Complicating matters is that there is nowhere to move Elliott if Rick Hendrick wanted him on the team next year — and there is no indication of that. Jeff Gordon is under a lifetime contract while Jimmie Johnson, Kasey Kahne and Dale Earnhardt Jr. are also locked down for the foreseeable future.

It’s not impossible to think that Elliott could make a one-off start for a Chevrolet team like HScott Motorsports or Furniture Row but Earnhardt

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Chase Elliott Wins in Maiden Voyage at Darlington

By Reid Spencer (DARLINGTON, S.C.) — There’s a new sheriff in town, and he’s barely legal.

With a banzai run in a two-lap dash to the finish of Friday night’s Nationwide Series race at Darlington Raceway, 18-year-old Chase Elliott muscled his way past Elliott Sadler on the final lap to score his second straight win in his seventh start in the series.

Elliott, who restarted sixth on Lap 146, charged to the front and claimed victory in the VFW Sport Clips Help a Hero 200 in his first event at the fabled 1.366-mile track. The victory was Elliott’s second in as many weeks and the second of his fledgling career.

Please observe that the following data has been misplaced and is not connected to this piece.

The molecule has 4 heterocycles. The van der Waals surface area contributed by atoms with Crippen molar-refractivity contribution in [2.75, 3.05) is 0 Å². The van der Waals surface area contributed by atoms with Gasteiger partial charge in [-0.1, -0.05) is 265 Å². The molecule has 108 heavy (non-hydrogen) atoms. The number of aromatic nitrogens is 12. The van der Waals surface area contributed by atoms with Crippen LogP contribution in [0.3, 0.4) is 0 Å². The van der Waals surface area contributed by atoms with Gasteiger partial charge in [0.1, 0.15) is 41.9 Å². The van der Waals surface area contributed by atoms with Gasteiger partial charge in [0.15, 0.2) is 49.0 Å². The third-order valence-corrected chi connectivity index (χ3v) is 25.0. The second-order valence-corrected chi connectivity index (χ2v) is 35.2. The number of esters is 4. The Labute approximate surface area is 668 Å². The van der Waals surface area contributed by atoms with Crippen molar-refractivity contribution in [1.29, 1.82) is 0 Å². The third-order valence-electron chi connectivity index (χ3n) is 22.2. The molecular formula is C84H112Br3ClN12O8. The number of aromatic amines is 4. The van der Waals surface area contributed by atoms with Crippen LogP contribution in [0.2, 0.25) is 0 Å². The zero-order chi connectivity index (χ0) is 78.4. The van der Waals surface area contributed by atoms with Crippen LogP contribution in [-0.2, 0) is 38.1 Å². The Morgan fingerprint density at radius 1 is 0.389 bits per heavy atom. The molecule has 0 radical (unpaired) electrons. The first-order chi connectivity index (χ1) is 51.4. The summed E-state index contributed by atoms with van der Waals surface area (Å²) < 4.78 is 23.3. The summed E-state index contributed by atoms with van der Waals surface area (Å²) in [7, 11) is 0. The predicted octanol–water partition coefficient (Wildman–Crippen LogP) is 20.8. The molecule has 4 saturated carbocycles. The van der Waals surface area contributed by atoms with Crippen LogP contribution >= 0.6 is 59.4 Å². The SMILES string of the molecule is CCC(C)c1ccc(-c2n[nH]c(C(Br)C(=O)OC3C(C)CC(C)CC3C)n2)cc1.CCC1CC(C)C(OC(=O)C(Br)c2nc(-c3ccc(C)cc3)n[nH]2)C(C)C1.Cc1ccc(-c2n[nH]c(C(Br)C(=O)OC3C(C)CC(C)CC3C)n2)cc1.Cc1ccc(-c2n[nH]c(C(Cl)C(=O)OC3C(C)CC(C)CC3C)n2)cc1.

Sadler, who gambled on two tires for the final restart with two laps left, held the second spot. Matt Kenseth ran third, followed by polesitter Kyle Busch, Joey Logano, Kyle Larson and Kevin Harvick.

“I knew the guys on two tires (Sadler and Larson) were going to be a little slower than the guys on four,” Elliott said of the final restart. “Our lane went and Elliott (Sadler) got a little loose off (Turn) 2 and let me get to the outside, and that was where I wanted to be anyway.”

Elliott won last Saturday at Texas Motor Speedway, but the victory at Darlington, where his father, Bill Elliott, won five NASCAR Sprint Cup Series races, had special significance.